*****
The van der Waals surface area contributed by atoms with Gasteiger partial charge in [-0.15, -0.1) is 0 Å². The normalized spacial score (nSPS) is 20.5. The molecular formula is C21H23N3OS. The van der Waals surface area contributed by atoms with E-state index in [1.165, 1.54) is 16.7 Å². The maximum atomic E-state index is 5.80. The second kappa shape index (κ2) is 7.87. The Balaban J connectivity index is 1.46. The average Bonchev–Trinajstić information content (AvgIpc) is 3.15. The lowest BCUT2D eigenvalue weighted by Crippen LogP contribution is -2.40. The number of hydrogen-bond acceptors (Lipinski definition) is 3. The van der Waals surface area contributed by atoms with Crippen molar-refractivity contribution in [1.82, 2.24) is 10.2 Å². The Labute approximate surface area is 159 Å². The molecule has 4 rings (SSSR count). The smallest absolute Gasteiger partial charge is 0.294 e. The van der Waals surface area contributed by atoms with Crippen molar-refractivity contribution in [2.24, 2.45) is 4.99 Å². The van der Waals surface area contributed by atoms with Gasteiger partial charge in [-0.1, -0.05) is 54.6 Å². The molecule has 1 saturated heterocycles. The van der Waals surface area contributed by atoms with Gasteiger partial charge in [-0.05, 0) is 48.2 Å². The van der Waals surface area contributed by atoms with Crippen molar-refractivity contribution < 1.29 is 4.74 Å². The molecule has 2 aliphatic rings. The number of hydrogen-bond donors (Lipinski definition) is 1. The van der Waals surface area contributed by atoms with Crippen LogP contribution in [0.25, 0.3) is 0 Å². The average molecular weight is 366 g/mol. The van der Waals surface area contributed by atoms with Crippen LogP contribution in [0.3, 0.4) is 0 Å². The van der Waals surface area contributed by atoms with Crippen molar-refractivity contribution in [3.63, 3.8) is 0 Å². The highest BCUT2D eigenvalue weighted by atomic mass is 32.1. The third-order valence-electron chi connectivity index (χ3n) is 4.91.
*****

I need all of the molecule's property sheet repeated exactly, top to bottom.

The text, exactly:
The van der Waals surface area contributed by atoms with Gasteiger partial charge in [-0.15, -0.1) is 0 Å². The normalized spacial score (nSPS) is 20.5. The molecular formula is C21H23N3OS. The van der Waals surface area contributed by atoms with E-state index in [1.165, 1.54) is 16.7 Å². The maximum atomic E-state index is 5.80. The second kappa shape index (κ2) is 7.87. The Balaban J connectivity index is 1.46. The average Bonchev–Trinajstić information content (AvgIpc) is 3.15. The lowest BCUT2D eigenvalue weighted by Crippen LogP contribution is -2.40. The number of hydrogen-bond acceptors (Lipinski definition) is 3. The van der Waals surface area contributed by atoms with Crippen molar-refractivity contribution in [1.82, 2.24) is 10.2 Å². The Labute approximate surface area is 159 Å². The molecule has 4 rings (SSSR count). The smallest absolute Gasteiger partial charge is 0.294 e. The van der Waals surface area contributed by atoms with Crippen molar-refractivity contribution in [2.24, 2.45) is 4.99 Å². The van der Waals surface area contributed by atoms with Gasteiger partial charge in [-0.1, -0.05) is 54.6 Å². The molecule has 1 saturated heterocycles. The van der Waals surface area contributed by atoms with Gasteiger partial charge in [-0.05, 0) is 48.2 Å². The van der Waals surface area contributed by atoms with Crippen molar-refractivity contribution < 1.29 is 4.74 Å². The molecule has 2 aliphatic rings. The number of hydrogen-bond donors (Lipinski definition) is 1. The van der Waals surface area contributed by atoms with Crippen LogP contribution in [0.25, 0.3) is 0 Å². The average molecular weight is 366 g/mol. The van der Waals surface area contributed by atoms with Crippen LogP contribution in [0.3, 0.4) is 0 Å². The van der Waals surface area contributed by atoms with Crippen molar-refractivity contribution in [3.63, 3.8) is 0 Å². The highest BCUT2D eigenvalue weighted by atomic mass is 32.1. The third-order valence-electron chi connectivity index (χ3n) is 4.91.